4. Why is everyone so afraid of lawsuits? Sure, they are expensive, but anyone can sue you for anything, anytime- they won’t win, but they can sue you regardless. But if you mention the word “lawsuit” or “we could get sued”, the dynamic of every decision changes. Lawyers aren’t executioners. The law is about justice and fairness. It’s not a hammer meant to punish innocent people, but people still fear it, more than they fear strict parents. Often when someone says “but we could get sued” I may chirp in “Let them.” But this balance is a cost/benefit risk analysis, and not everyone has risk tolerance. People don’t sue as nearly as often as they threaten to- it’s a classic bullying tactic, and you have to be prepared to call the bluff, particularly if you know you have a valid stand.
5. Why do we think debtors are fantastic and creditors are evil? I simply don’t get this. You buy something on credit. This is the same as taking a loan out to buy something (even an ipod, or groceries) with the promise to pay it back when the bill comes. Yet if we don’t pay on time, and someone calls to say “Hey, Where’s my money?” then people feel all put upon and get pretty upset, like the person/bank calling about their money has SOME NERVE to ask for it. In the meantime, you have, in essence, basically stolen the object(s), because you took it without paying for it. We don’t look at ourselves as commiting theft in these cases, but essentially, that’s what’s happened. Of course it’s hard to think that you have stolen something as big as a car or house, and the time differential between the purchase and payment on smaller items is usually long enough that we no longer associate the purchase with the bill. But being a debtor should go back to being a sinful thing. Creditors may have to consider whether interest rates on some credit cards make them much more like pawn brokers or mafiosos than upstanding memebrs of the community, it’s true. But having trust and faith that you would pay for the stuff they leant you the money to get does not make them evil. And for goodness sakes- don’t buy it if you can’t afford to pay for it in cash, and don;t buy more stuff until you’ve paid off the old stuff. The money fairy is not coming to bail you out.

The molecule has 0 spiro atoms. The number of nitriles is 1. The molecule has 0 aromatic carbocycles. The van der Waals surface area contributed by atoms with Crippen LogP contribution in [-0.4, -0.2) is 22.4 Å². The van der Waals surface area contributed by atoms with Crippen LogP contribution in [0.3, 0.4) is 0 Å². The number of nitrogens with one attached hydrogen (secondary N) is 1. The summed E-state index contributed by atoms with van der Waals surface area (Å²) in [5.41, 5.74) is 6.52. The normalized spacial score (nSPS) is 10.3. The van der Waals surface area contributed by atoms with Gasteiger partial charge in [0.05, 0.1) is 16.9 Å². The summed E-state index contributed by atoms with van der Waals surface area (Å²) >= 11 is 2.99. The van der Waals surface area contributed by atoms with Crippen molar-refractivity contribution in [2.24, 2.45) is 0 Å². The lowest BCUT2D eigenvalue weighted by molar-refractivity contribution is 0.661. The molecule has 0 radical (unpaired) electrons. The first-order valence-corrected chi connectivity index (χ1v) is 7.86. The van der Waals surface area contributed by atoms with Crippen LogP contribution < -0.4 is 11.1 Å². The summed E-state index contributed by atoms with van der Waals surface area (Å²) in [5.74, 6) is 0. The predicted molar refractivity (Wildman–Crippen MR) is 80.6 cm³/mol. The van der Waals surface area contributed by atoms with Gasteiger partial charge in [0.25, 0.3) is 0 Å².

-Why do I still feel mentally about 25 although I am much older? Why do our brains stay young while our bodies slowly start to play for another team?
-How amazing is it that you can make new people with stuff you have hanging around the house?
-I am always amazed by knitting- I can take a simple string and make it do my bidding- and I feel absolutely brilliant and talented every time I turn a sock heel. That never seems to get old.
– With our latest dog, I now understand child development so much more, as I watch her go through stages much more rapidly that human kids do. She’s in her toddler stage, and it will be great when she gets past her oral fixations.
-Why do people have such a hard time setting limits and boundaries for themselves? My failure to say no gets me into more trouble than anything else. I need to learn how to scale, and when a polite no, or not now is better than yes and stress. No one needs this much coritsol, ever.
-I worry that the weather is on a roller coaster that’s not only messing with my garden, but my mood and metabolism as well.
That’s it for now- thanks for listening to this random dump.